(N2) St. Louis Blues vs. (N3) Chicago Blackhawks[edit]

St. Louis won series 4–1


(S1) Calgary Flames vs. (S4) Los Angeles Kings[edit]

Calgary won series 4–1


(S2) Edmonton Oilers vs. (S3) Winnipeg Jets[edit]

Edmonton won series 4–1


Division Finals[edit]

Prince of Wales Conference[edit]

(A1) Montreal Canadiens vs. (A2) Boston Bruins[edit]

This was the twenty-third playoff series between these two teams. This was the fifth year in a row that these team met in the playoffs. Montreal had defeated Boston in the Division Semifinals the four previous seasons.

This was Boston's first playoff series victory against Montreal since 1943. Boston had lost the previous 18 playoff series between these two teams, an NHL record for most consecutive playoff series defeats to one team.


Boston won series 4–1


(P2) Washington Capitals vs. (P4) New Jersey Devils[edit]

Patrik Sundstrom's eight-point effort in game three (3 goals, 5 assists) set a new Stanley Cup playoff record for most points in a single game.


New Jersey won series 4–3


Clarence Campbell Conference[edit]

(N1) Detroit Red Wings vs. (N2) St. Louis Blues[edit]

Detroit won series 4–1


(S1) Calgary Flames vs. (S2) Edmonton Oilers[edit]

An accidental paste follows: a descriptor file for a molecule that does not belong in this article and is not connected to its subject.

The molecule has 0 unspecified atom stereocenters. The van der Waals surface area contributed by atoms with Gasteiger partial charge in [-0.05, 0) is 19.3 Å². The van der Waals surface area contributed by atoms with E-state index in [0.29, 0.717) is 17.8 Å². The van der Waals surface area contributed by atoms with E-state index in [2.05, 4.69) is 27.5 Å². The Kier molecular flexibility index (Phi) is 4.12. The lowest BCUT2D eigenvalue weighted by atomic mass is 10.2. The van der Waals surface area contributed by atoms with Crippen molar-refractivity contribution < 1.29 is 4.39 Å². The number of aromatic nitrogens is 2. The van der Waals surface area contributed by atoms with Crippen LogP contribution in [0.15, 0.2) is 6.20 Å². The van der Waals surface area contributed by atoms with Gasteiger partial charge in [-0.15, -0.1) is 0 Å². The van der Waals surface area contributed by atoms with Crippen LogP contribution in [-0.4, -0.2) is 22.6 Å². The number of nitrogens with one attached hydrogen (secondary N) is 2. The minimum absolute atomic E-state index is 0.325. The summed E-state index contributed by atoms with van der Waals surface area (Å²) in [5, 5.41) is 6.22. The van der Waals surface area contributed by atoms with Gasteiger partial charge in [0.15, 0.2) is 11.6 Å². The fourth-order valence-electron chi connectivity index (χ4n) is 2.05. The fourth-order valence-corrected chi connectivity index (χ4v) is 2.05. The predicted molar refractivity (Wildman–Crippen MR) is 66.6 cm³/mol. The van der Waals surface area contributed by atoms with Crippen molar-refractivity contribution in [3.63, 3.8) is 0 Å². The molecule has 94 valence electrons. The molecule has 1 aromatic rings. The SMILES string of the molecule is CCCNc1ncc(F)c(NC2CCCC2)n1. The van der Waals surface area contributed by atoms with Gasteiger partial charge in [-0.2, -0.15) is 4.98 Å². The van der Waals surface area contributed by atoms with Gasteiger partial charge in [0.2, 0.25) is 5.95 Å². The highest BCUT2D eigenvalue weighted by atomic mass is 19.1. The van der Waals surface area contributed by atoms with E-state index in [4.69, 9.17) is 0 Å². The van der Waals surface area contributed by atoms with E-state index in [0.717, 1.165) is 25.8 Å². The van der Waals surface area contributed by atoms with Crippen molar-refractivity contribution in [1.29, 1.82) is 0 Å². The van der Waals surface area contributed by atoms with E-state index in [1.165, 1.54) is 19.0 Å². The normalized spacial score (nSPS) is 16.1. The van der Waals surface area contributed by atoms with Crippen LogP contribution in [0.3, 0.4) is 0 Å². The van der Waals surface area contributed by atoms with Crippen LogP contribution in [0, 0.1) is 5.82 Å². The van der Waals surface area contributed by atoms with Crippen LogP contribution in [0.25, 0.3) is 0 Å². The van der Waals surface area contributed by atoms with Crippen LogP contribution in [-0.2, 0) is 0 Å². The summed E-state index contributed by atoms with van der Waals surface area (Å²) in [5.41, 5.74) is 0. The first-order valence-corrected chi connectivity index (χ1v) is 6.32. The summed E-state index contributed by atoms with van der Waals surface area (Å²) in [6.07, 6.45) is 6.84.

In the Battle of Alberta the Oilers would claim the first sweep of the playoffs. In game two Wayne Gretzky scored the overtime winning goal short-handed.


Edmonton won series 4–0


Conference Finals[edit]

Prince of Wales Conference Final[edit]

(A2) Boston Bruins vs. (P4) New Jersey Devils[edit]

This series also featured the infamous confrontation between Devils coach Jim Schoenfeld and referee Don Koharski after Game 3, when, during an argument in the tunnel after the game, Koharski tripped and fell, accusing Schoenfield of pushing him. Schoenfield famously responded, "You tripped and fell you fat pig!" Then, he yelled "Have another doughnut! Have another doughnut!" The incident has since become part of NHL lore.

Schoenfeld was suspended by NHL president John Ziegler for Game 4, but the Devils received an injunction from a New Jersey court, allowing Schoenfeld to coach the fourth game. In protest, the officials scheduled to work that game in the Meadlowands refused to take the ice, forcing the NHL to scramble for amateur officials to call the contest. The injunction was lifted and Schoenfeld served his suspension during Game 5 in the Boston Garden.


Boston won series 4–3


Clarence Campbell Conference Final[edit]

(S2) Edmonton Oilers vs. (N1) Detroit Red Wings[edit]

The Red Wings were no match for the Oilers and were defeated in five games for the second consecutive year in the conference final.


Edmonton won series 4–1


Stanley Cup Finals[edit]

Game four is well known for fog that interfered with the game and a power outage that caused the game to be cancelled at 16:37 of the second period. This allowed the Oilers to win the Cup at home in the Northlands Coliseum and complete the sweep in a rescheduled game four.


Edmonton won series 4–0


See also[edit]

References[edit]

Preceded by
1987 Stanley Cup playoffs
Stanley Cup playoffs Succeeded by
1989 Stanley Cup playoffs